With the existential jurisprudence on the rise and with the Court growing more and more confident, the door has been thrown wide open to a new brave world of enforcing constitutional essentials of the EU legal order and of reminding Member States of their core commitments accepted on the Accession Day.

Epilogue or a new prologue?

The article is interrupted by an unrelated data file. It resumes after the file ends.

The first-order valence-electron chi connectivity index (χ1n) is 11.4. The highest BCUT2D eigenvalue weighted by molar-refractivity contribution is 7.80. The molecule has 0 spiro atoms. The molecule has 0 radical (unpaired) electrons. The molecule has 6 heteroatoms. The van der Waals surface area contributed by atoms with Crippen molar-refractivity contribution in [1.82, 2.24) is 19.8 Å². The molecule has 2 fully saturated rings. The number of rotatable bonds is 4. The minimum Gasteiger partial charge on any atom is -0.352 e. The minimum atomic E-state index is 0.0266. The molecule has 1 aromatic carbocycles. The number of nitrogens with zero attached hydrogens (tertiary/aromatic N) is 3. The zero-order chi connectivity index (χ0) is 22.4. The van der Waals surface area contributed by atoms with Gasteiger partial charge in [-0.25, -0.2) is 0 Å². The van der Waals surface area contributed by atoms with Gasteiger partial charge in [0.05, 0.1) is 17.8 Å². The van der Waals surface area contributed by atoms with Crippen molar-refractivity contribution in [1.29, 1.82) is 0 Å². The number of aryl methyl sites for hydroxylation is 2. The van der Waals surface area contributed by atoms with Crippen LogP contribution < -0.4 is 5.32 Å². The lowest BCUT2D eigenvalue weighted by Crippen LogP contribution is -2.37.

M. Foley has argued that a written constitution is not all that it documents and the “written” part of the constitution may be its least important part. He locates a third profoundly fundamental dimension that goes beyond the “written-unwritten” distinction. This dimension rests upon the recognition that in both written and unwritten constitutions, there remains an undisclosed component upon which the stability of a constitution’s meaning and authority depends. Such a component remains obscure and compulsively unwritten – no matter how elaborate the rest of the constitution may be. Its significance lies not just in the fact of it being unwritten, but in its need to remain unexpressed and unfathomable, in order for it to maintain its “essential character”. The intermediate layer of obscurity represents not just a difference in scale to the other two layers, but a difference in kind. The layer “[…] accommodates those implicit understandings and tacit agreements that could never survive the journey into print without compromising their capacious meanings and ruining their effect as a functional form of genuine and valued ambiguity”. Such “understandings” only remain understood as long as they remain sufficiently obscure to allow them to retain an approximate appearance of internal coherence and clarity, while at the same time accommodating several potentially conflicting and unresolved points of issue. The resolution of conflict in such cases is that of suspended irresolution – either consciously secured or, far more probable, unconsciously and unintentionally acquired. Such understandings are referred to by the term “constitutional abeyance” which reflects the dormant suspension implicit in what appears to be quite explicit constitutional arrangements.